Friday, March 09, 2007

The Dance: The History of American Minstrelsy

For the average consumer of popular American culture, an education of the history of American minstrelsy might very well be the single most valuable tool a consumer can equip him or herself with. The Dance: The History of American Minstrelsy, made it’s New York debut last week, offering this very history from the vantage point of two minstrels. I found myself fortunate enough to have attended.

Having acquired my understanding of American minstrelsy as a college freshman, the social lens through which I view entertainment has forever been altered. Simply, -- and doing my best to ignore a persistent mental image of Flavor Flav – popular culture’s images of black folk regularly leaves me feeling defeated.

Making use of blackface, two suitcases of props, and an iPod for a soundtrack, The Dance does its best to drop knowledge on this lost chapter of America’s entertainment history, offering a cultural analysis that satirically draws upon popular contemporary stereotypes.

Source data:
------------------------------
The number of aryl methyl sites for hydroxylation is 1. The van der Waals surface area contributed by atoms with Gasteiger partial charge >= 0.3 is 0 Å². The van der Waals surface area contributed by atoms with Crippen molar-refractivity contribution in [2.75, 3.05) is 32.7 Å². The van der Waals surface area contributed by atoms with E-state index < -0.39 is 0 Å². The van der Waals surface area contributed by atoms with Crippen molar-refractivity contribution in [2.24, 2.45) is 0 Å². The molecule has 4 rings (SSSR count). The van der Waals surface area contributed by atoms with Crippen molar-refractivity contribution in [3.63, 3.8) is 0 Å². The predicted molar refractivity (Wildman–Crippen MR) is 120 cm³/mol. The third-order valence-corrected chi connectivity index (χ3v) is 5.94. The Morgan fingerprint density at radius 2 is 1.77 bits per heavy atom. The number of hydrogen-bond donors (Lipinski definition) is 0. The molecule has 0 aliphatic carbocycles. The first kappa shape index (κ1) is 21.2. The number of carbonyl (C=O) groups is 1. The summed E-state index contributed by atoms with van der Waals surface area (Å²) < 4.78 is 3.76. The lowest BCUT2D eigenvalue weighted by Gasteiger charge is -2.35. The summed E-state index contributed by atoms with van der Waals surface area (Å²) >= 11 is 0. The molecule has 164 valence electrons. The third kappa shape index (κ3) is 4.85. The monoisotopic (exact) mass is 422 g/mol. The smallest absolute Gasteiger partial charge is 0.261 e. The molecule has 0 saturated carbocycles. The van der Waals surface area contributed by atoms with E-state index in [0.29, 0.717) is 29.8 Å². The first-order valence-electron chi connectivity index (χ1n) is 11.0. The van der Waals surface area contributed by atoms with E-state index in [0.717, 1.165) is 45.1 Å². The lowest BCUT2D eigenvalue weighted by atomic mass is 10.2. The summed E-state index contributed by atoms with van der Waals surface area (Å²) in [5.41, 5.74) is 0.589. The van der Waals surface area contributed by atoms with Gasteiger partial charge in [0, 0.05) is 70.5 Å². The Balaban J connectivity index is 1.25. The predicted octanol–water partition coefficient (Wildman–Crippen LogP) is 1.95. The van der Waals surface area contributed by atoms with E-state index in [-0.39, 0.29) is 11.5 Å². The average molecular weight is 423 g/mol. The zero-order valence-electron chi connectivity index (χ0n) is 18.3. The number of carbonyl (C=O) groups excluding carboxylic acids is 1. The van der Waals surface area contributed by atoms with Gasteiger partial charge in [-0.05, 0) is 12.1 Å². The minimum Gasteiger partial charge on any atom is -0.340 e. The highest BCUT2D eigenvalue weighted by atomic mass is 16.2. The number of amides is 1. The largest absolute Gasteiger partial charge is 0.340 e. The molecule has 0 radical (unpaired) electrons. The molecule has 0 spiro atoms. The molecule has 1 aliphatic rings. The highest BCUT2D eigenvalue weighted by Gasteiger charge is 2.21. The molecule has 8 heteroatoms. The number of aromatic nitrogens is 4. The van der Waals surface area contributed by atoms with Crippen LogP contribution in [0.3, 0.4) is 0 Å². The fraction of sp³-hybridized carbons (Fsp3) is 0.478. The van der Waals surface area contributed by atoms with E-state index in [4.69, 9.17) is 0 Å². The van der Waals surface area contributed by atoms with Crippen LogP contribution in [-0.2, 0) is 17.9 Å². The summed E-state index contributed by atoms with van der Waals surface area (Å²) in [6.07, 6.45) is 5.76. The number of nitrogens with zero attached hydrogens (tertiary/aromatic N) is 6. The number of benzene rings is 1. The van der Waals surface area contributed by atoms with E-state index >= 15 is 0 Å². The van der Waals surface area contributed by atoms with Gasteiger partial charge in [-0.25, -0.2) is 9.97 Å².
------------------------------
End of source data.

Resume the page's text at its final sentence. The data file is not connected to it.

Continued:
Thankfully, this examination includes hip-hop, with allusions to grillz, the glorification of drug use and sexual prowess as no more than a proxy for blackface.

Admittedly, I’m still digesting the performance, so my summary is brief, while I encourage those with even scant interest in American entertainment to visit the website for the production.

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